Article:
President Trump will be in full campaign mode on Monday, traveling to Cleveland, OH, Fort Wayne, IN, and Cape Girardeau, MO, for rallies. Trade is almost always part of the president's pitch, as it was at a rally in Tennessee on Sunday. The president used the speech to tout the merits of the USMCA as well as taking “the toughest-ever action to crack down on China's abusive trade practices.”

Meanwhile, European trade ministers will meet on Friday to discuss trans-Atlantic trade relations as well as the reform of the World Trade Organization. The U.S.-EU Executive Working Group met in Washington, DC, last month, and its report -- which will outline the next steps for the trans-Atlantic trade relationship -- is expected to be issued later this month.

Last month the Office of the U.S. Trade Representative notified Congress of its intent to launch negotiations with the EU, but the U.S. and EU appear to be far apart on the prospective scope of those talks, France’s ambassador to the U.S. said last week.

On WTO reform, the EU ministers will discuss a proposal on transparency that the EU, U.S., Japan, Costa Rica and Argentina issued last week. The proposal includes rules that would hit WTO members delinquent in their notifications with penalties. According to a briefing note previewing Friday’s meeting, the EU is also working on a draft proposal on how to reform the WTO’s Appellate Body. The EU issued a concept paper that included proposed reforms for the Appellate Body, but U.S. Ambassador to the WTO Dennis Shea scoffed at the EU’s suggested changes.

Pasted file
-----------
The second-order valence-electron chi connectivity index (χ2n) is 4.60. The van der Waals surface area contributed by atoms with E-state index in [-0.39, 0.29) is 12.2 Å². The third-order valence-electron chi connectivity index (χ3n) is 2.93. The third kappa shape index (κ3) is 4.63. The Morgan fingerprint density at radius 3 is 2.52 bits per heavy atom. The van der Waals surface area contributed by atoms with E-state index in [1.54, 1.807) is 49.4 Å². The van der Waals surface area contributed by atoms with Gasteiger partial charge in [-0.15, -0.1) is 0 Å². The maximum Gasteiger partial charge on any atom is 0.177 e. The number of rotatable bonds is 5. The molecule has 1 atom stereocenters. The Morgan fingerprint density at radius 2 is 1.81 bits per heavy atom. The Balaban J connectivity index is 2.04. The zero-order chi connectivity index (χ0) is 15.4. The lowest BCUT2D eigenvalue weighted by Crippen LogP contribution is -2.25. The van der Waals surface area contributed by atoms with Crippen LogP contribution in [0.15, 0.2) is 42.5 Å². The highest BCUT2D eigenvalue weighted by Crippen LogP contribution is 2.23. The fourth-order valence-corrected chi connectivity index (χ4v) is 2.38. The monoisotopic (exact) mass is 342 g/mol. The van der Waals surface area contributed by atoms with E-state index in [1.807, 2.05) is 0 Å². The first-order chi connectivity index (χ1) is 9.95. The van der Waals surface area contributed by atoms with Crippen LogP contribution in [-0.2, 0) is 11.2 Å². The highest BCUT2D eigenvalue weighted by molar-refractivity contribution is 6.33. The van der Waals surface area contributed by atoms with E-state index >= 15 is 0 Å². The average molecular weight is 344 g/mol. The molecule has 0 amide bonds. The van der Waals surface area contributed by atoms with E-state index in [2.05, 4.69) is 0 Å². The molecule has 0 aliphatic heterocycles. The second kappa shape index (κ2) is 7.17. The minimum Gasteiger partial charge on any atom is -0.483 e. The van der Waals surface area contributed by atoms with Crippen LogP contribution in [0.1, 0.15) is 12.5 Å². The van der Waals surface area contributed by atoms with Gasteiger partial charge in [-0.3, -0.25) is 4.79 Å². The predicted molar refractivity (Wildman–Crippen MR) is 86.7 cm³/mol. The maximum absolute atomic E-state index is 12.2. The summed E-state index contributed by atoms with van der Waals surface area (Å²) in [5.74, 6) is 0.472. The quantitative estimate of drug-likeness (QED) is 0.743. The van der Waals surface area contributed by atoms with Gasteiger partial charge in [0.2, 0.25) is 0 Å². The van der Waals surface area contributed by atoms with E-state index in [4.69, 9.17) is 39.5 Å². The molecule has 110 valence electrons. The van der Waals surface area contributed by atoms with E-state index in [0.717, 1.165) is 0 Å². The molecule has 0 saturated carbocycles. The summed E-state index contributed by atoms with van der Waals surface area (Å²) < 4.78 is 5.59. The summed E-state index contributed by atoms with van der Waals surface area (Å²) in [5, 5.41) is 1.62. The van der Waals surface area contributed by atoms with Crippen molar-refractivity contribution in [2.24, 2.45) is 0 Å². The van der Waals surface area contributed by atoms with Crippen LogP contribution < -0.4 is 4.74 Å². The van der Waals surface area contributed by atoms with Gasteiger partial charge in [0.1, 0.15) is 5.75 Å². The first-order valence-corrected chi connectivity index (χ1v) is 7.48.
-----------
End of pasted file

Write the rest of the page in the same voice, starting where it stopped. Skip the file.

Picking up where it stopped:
Back in Washington, New Zealand’s ambassador to the WTO, Tim Groser, will give a farewell address on Monday at an event sponsored by the Washington International Trade Association. Groser is leaving his diplomatic post this month. He served as New Zealand’s trade minister during the Trans-Pacific Partnership negotiations.

Germany’s ambassador to the U.S., Emily Haber, will take part in the Hudson Institute’s “Ambassador Series” on Wednesday. Haber will discuss the evolving U.S.-German relationship with Hudson President and CEO Kenneth Weinstein and Hudson fellow Walter Mead.